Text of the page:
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One thing I really want to make clear, I know I’ve talked about before and suspect i have lodged FR around published ports of my own. But I’ll repeat it here because I think it’s of critical importance to understand before any voting or working on this gets done.

The way published ports in Kineme’s Quartz Builder we created as input ports for the application, there was no way to dynamically change their appearance or min/max/step/significant-figure values in the case of sliders. That precludes greying out or hiding irrelevant inputs or changing slider value inputs to be relevant to state, or update the text (and greyed out/hidden status) of enumerated lists.

mimoLive has the most sophisticated example I can think of for how a macOS host application executes binding between a QC file’s published inputs and the host application. They use the file protocol interface of QC where a bunch of protocols which (amongst other mimoLive specific things) organises things like the min/max/step values for sliders and arranging groups of ports into distinct regions of the mimoLive UI which have the little triangle (think folders in macOS Finder) which can flick open more settings and be opened/closed/hidden in mimoLive.

The mimoLive Custom Layer docs explain it pretty well for those interested, it’s stood the test of time at Bonix, though they must be plotting a path away from QC at some point, the main developer of mimoLive is running QC on a virtual machine with an old macOS where QC is stable. I used to make custom layers for mimoLive/BonixTV and using protocols for binding is less than ideal but at least Vuo already has a file protocol system built in (Image Generator, Image Filter). EDIT QC had the additional feature of a protocol definition table, goes Vuo would need some kind of Composition Info dialogue to do that, or a node that loads a text file that accomplishes the same purpose.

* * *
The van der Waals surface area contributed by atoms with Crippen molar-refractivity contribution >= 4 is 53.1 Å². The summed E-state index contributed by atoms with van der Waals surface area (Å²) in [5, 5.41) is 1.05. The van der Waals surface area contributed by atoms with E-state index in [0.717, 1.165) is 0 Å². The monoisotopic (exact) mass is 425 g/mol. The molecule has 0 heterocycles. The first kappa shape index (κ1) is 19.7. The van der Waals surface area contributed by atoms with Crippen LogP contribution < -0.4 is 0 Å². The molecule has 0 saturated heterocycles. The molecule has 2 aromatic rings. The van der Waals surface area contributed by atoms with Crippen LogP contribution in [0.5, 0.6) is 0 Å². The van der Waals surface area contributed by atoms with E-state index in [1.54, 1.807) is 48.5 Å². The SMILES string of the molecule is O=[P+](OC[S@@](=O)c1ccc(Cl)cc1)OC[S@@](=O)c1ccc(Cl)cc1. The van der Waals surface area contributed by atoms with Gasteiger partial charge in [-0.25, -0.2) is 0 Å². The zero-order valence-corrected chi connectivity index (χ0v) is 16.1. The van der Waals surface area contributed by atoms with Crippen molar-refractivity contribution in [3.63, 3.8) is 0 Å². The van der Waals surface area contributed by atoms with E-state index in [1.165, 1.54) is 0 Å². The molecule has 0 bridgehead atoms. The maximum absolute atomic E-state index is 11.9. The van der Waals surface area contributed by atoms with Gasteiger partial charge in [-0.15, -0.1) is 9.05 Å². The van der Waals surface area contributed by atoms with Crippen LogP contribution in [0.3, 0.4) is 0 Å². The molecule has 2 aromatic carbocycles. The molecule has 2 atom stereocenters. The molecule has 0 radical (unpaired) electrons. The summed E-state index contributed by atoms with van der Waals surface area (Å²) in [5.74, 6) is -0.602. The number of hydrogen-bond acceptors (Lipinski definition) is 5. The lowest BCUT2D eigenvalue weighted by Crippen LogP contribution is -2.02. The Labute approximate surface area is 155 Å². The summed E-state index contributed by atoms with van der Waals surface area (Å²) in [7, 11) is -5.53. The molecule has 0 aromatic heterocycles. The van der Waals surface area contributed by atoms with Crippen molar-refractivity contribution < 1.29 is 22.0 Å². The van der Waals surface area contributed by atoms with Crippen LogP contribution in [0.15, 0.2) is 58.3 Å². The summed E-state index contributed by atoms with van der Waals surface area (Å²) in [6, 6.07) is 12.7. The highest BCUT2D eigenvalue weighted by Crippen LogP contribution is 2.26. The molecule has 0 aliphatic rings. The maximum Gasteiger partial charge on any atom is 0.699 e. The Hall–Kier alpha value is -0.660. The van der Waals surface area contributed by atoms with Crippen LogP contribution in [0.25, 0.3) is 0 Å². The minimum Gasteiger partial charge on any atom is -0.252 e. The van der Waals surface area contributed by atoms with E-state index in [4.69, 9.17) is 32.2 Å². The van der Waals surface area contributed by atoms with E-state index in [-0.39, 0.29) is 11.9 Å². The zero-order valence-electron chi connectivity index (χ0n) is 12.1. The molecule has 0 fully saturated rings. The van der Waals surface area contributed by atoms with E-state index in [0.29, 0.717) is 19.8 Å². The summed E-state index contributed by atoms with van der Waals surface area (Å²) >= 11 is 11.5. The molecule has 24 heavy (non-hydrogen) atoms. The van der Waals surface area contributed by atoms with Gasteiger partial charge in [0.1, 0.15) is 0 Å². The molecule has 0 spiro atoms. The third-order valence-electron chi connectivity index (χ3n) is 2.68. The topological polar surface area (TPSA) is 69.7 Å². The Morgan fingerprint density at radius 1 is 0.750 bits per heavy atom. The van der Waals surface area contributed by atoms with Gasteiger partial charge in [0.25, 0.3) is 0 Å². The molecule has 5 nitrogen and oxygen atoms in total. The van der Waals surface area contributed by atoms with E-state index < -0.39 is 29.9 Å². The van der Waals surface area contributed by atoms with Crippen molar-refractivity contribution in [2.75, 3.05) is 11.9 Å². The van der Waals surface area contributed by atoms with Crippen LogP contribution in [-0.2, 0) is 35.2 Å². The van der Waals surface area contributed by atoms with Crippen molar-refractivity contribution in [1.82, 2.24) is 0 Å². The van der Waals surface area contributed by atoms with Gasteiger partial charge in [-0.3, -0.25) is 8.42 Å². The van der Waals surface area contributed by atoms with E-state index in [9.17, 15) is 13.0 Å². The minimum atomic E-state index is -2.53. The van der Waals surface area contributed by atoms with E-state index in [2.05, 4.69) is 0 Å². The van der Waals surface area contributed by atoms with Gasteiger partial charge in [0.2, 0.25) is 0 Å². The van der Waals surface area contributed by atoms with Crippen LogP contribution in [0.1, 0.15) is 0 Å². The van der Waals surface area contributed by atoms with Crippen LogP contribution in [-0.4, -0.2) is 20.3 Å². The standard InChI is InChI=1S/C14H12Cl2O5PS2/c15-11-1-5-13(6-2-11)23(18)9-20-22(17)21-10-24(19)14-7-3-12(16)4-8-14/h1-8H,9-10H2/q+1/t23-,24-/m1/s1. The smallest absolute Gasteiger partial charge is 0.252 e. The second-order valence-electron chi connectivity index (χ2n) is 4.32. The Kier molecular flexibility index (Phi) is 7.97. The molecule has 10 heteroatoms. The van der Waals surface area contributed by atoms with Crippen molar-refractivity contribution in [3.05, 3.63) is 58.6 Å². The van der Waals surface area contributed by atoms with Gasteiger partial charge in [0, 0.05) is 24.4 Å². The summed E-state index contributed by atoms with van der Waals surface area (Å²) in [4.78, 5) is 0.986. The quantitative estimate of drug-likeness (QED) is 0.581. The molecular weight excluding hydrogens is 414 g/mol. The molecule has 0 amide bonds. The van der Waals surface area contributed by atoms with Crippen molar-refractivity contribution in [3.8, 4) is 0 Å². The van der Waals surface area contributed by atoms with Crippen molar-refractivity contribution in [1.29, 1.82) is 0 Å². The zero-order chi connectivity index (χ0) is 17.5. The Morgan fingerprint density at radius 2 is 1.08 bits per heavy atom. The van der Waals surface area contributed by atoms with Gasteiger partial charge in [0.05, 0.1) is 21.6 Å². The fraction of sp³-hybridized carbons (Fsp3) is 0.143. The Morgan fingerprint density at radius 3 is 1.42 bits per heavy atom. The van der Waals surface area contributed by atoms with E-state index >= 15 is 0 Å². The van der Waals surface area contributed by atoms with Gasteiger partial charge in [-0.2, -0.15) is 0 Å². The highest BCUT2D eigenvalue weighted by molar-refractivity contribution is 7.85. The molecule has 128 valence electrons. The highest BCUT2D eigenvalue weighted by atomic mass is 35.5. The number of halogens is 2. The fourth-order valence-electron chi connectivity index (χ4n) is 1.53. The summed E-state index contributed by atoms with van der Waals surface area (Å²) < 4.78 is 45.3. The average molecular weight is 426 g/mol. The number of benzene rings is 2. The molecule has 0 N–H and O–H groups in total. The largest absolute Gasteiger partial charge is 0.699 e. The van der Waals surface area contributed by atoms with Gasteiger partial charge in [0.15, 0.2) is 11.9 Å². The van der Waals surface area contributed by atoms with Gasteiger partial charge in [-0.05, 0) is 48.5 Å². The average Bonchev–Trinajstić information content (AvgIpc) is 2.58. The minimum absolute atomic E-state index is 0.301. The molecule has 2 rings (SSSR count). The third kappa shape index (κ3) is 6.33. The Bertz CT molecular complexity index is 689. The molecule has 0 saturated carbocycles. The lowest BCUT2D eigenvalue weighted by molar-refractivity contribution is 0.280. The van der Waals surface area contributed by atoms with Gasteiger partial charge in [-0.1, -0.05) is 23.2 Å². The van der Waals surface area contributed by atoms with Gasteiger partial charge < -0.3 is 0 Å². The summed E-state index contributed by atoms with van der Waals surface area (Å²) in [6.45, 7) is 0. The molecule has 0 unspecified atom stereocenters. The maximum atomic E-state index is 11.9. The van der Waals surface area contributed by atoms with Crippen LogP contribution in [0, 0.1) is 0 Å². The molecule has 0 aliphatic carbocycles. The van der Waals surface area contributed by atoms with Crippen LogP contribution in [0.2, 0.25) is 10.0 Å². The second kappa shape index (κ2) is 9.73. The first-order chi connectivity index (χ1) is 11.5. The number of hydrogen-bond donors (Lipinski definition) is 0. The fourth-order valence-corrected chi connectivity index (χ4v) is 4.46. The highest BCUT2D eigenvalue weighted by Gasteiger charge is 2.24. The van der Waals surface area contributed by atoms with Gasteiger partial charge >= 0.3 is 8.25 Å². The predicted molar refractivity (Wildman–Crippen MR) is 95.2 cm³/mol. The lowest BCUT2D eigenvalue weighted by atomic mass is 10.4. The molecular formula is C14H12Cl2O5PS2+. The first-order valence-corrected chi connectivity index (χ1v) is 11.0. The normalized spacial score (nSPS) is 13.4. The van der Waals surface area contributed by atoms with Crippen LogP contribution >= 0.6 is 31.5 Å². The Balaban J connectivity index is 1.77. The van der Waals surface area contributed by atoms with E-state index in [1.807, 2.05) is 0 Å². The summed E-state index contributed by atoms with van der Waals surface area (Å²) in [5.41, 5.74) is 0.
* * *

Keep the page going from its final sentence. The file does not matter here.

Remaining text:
In the example images below you can see for “Transition”: when it is a cut there’s no other input, when it’s a transition period is revealed. Crop similarly reveals and hides published input ports according to state of other inputs. (The Vuo composition runtime itself could controlling this state logic in case of exported apps or the Editor UI experience).

Screen Shot 2021-10-13 at 2.51.36 pm.png Screen Shot 2021-10-13 at 2.51.41 pm.png

It also permits the binding of more sophisticated GUI controls that allow users to interact with geometry directly with mouse clicking/dragging, as in the rotation, scale and position arrangements of a logo in this interface. That’s outside the bounds of what I’m asking for here, it’s not in the set of native macOS controls, but something to think about if the UI of exported apps is enabled some another way, such as incorporating UI builder Xcode template files or something that we, as Vuo developers, can alter to suit our own purposes. That was another post I was going to make but I’ve probably worn out my welcome on this thread for now!